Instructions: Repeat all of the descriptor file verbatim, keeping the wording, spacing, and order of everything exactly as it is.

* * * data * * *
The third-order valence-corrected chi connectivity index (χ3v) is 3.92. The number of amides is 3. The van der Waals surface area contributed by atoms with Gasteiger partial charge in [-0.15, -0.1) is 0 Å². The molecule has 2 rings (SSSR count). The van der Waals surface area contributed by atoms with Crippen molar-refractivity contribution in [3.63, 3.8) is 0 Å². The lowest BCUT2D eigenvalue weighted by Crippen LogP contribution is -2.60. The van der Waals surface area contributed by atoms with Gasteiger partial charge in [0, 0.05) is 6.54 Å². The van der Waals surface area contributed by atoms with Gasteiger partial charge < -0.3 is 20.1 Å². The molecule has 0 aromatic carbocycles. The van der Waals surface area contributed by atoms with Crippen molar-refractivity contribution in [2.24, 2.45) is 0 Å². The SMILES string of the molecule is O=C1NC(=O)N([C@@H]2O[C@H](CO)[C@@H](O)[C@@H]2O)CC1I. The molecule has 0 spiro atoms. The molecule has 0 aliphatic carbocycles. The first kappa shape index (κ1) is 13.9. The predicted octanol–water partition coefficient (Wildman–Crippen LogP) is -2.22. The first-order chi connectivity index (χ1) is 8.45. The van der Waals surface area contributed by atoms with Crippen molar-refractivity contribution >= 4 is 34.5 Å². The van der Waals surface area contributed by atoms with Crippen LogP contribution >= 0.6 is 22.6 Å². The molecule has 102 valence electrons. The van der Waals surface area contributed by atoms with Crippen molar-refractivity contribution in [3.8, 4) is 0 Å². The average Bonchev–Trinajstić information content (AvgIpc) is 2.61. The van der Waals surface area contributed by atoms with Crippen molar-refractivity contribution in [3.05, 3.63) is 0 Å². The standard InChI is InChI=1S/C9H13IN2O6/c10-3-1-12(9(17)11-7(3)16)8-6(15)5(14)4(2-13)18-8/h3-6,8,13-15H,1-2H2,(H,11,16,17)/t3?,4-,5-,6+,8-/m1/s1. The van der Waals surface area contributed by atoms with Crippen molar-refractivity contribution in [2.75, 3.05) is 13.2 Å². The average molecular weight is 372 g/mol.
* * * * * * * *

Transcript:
The third-order valence-corrected chi connectivity index (χ3v) is 3.92. The number of amides is 3. The van der Waals surface area contributed by atoms with Gasteiger partial charge in [-0.15, -0.1) is 0 Å². The molecule has 2 rings (SSSR count). The van der Waals surface area contributed by atoms with Crippen molar-refractivity contribution in [3.63, 3.8) is 0 Å². The lowest BCUT2D eigenvalue weighted by Crippen LogP contribution is -2.60. The van der Waals surface area contributed by atoms with Gasteiger partial charge in [0, 0.05) is 6.54 Å². The van der Waals surface area contributed by atoms with Gasteiger partial charge < -0.3 is 20.1 Å². The molecule has 0 aromatic carbocycles. The van der Waals surface area contributed by atoms with Crippen molar-refractivity contribution in [2.24, 2.45) is 0 Å². The SMILES string of the molecule is O=C1NC(=O)N([C@@H]2O[C@H](CO)[C@@H](O)[C@@H]2O)CC1I. The molecule has 0 spiro atoms. The molecule has 0 aliphatic carbocycles. The first kappa shape index (κ1) is 13.9. The predicted octanol–water partition coefficient (Wildman–Crippen LogP) is -2.22. The first-order chi connectivity index (χ1) is 8.45. The van der Waals surface area contributed by atoms with Crippen molar-refractivity contribution >= 4 is 34.5 Å². The van der Waals surface area contributed by atoms with Crippen LogP contribution >= 0.6 is 22.6 Å². The molecule has 102 valence electrons. The van der Waals surface area contributed by atoms with Crippen molar-refractivity contribution in [3.8, 4) is 0 Å². The average Bonchev–Trinajstić information content (AvgIpc) is 2.61. The van der Waals surface area contributed by atoms with Crippen molar-refractivity contribution in [3.05, 3.63) is 0 Å². The standard InChI is InChI=1S/C9H13IN2O6/c10-3-1-12(9(17)11-7(3)16)8-6(15)5(14)4(2-13)18-8/h3-6,8,13-15H,1-2H2,(H,11,16,17)/t3?,4-,5-,6+,8-/m1/s1. The van der Waals surface area contributed by atoms with Crippen molar-refractivity contribution in [2.75, 3.05) is 13.2 Å². The average molecular weight is 372 g/mol.